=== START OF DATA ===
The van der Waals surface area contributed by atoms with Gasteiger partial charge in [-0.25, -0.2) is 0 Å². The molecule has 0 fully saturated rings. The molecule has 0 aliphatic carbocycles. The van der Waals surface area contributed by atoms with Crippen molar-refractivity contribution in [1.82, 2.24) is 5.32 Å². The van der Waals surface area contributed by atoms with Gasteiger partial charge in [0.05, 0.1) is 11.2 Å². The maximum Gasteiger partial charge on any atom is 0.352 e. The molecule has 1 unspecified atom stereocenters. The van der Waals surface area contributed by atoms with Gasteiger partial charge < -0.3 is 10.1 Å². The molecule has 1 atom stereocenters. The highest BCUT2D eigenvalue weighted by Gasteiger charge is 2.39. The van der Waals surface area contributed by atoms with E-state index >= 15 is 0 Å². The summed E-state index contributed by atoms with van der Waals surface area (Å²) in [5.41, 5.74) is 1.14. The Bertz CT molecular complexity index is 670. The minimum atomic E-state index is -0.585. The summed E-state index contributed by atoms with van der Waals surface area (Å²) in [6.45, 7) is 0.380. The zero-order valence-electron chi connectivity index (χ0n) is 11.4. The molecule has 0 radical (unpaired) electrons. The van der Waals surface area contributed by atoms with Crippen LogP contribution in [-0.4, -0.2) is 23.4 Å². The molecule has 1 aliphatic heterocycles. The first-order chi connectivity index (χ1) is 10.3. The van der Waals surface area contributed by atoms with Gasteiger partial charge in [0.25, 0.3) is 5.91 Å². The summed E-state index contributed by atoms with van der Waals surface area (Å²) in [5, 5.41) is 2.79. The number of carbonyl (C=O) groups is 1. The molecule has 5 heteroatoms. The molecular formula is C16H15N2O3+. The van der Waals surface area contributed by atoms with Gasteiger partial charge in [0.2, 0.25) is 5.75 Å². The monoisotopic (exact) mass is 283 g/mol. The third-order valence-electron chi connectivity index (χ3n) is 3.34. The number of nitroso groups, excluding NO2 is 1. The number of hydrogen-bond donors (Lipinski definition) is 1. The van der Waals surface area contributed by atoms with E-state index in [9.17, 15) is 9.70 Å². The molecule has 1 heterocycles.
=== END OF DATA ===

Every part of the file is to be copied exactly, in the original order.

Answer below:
The van der Waals surface area contributed by atoms with Gasteiger partial charge in [-0.25, -0.2) is 0 Å². The molecule has 0 fully saturated rings. The molecule has 0 aliphatic carbocycles. The van der Waals surface area contributed by atoms with Crippen molar-refractivity contribution in [1.82, 2.24) is 5.32 Å². The van der Waals surface area contributed by atoms with Gasteiger partial charge in [0.05, 0.1) is 11.2 Å². The maximum Gasteiger partial charge on any atom is 0.352 e. The molecule has 1 unspecified atom stereocenters. The van der Waals surface area contributed by atoms with Gasteiger partial charge < -0.3 is 10.1 Å². The molecule has 1 atom stereocenters. The highest BCUT2D eigenvalue weighted by Gasteiger charge is 2.39. The van der Waals surface area contributed by atoms with E-state index >= 15 is 0 Å². The summed E-state index contributed by atoms with van der Waals surface area (Å²) in [5.41, 5.74) is 1.14. The Bertz CT molecular complexity index is 670. The minimum atomic E-state index is -0.585. The summed E-state index contributed by atoms with van der Waals surface area (Å²) in [6.45, 7) is 0.380. The zero-order valence-electron chi connectivity index (χ0n) is 11.4. The molecule has 0 radical (unpaired) electrons. The van der Waals surface area contributed by atoms with Crippen LogP contribution in [-0.4, -0.2) is 23.4 Å². The molecule has 1 aliphatic heterocycles. The first-order chi connectivity index (χ1) is 10.3. The van der Waals surface area contributed by atoms with Gasteiger partial charge in [0.25, 0.3) is 5.91 Å². The summed E-state index contributed by atoms with van der Waals surface area (Å²) in [5, 5.41) is 2.79. The number of carbonyl (C=O) groups is 1. The molecule has 5 heteroatoms. The molecular formula is C16H15N2O3+. The van der Waals surface area contributed by atoms with Gasteiger partial charge in [0.2, 0.25) is 5.75 Å². The monoisotopic (exact) mass is 283 g/mol. The third-order valence-electron chi connectivity index (χ3n) is 3.34. The number of nitroso groups, excluding NO2 is 1. The number of hydrogen-bond donors (Lipinski definition) is 1. The van der Waals surface area contributed by atoms with E-state index in [9.17, 15) is 9.70 Å². The molecule has 1 heterocycles.